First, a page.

I have come to Jerusalem today as a novelist, which is to say as a professional spinner of lies.
Of course, novelists are not the only ones who tell lies.
Politicians do it, too, as we all know. Diplomats and military men tell
their own kinds of lies on occasion, as do used car salesmen, butchers
and builders. The lies of novelists differ from others, however, in
that no one criticizes the novelist as immoral for telling them.
Indeed, the bigger and better his lies and the more ingeniously he
creates them, the more he is likely to be praised by the public and the
critics. Why should that be?
My answer would be this: Namely, that by telling skillful lies -
which is to say, by making up fictions that appear to be true - the
novelist can bring a truth out to a new location and shine a new light
on it. In most cases, it is virtually impossible to grasp a truth in
its original form and depict it accurately. This is why we try to grab
its tail by luring the truth from its hiding place, transferring it to
a fictional location, and replacing it with a fictional form. In order
to accomplish this, however, we first have to clarify where the truth
lies within us. This is an important qualification for making up good
Today, however, I have no intention of lying. I will try to be as
honest as I can. There are a few days in the year when I do not engage
in telling lies, and today happens to be one of them.
So let me tell you the truth. A fair number of people advised me
not to come here to accept the Jerusalem Prize. Some even warned me
they would instigate a boycott of my books if I came.
The reason for this, of course, was the fierce battle
that was raging in Gaza. The UN reported that more than a thousand
people had lost their lives in the blockaded Gaza City, many of them
unarmed citizens - children and old people.
Any number of times after receiving notice of the award, I asked
myself whether traveling to Israel at a time like this and accepting a
literary prize was the proper thing to do, whether this would create
the impression that I supported one side in the conflict, that I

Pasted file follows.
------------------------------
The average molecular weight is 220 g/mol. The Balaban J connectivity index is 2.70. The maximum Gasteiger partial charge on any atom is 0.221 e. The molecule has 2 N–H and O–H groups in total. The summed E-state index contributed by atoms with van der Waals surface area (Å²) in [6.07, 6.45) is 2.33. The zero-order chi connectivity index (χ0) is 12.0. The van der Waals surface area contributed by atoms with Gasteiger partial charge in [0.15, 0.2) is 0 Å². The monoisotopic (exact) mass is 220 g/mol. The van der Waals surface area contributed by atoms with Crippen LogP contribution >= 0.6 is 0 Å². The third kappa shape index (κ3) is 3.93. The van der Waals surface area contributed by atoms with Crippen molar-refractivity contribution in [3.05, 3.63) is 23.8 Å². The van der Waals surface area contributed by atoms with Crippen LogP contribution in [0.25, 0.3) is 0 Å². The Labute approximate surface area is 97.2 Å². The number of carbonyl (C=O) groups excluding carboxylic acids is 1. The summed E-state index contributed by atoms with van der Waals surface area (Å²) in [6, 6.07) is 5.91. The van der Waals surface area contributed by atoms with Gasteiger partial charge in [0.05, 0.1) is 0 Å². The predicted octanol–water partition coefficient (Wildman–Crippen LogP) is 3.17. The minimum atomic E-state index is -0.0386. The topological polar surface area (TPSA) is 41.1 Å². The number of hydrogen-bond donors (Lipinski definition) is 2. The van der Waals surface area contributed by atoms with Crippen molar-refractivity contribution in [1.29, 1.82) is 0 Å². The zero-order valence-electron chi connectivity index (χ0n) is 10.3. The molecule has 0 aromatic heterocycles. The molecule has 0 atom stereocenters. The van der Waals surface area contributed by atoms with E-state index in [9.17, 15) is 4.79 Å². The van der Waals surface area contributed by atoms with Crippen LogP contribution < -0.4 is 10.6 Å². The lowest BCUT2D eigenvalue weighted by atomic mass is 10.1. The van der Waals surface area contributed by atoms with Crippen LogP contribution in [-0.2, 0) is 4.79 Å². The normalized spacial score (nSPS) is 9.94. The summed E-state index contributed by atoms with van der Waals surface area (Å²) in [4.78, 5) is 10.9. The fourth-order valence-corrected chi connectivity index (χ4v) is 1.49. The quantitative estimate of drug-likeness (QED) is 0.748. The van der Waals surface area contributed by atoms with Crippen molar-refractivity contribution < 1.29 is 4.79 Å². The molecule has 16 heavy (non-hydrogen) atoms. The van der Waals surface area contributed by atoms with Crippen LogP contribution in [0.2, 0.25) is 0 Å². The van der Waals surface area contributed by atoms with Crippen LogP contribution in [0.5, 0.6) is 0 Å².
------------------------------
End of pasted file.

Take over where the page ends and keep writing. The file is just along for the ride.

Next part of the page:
endorsed the policies of a nation that chose to unleash its
overwhelming military power. This is an impression, of course, that I
would not wish to give. I do not approve of any war, and I do not
support any nation. Neither, of course, do I wish to see my books
subjected to a boycott.
Finally, however, after careful consideration, I made up my mind to
come here. One reason for my decision was that all too many people
advised me not to do it. Perhaps, like many other novelists, I tend to
do the exact opposite of what I am told. If people are telling me - and
especially if they are warning me - "don't go there," "don't do that,"
I tend to want to "go there" and "do that." It's in my nature, you
might say, as a novelist. Novelists are a special breed. They cannot
genuinely trust anything they have not seen with their own eyes or
touched with their own hands.
And that is why I am here. I chose to come here rather than stay
away. I chose to see for myself rather than not to see. I chose to
speak to you rather than to say nothing.
This is not to say that I am here to deliver a political message.
To make judgments about right and wrong is one of the novelist's most
important duties, of course.
It is left to each writer, however, to decide upon the form in
which he or she will convey those judgments to others. I myself prefer
to transform them into stories - stories that tend toward the surreal.
Which is why I do not intend to stand before you today delivering a
direct political message.
Please do, however, allow me to deliver one very personal message.
It is something that I always keep in mind while I am writing fiction.
I have never gone so far as to write it on a piece of paper and paste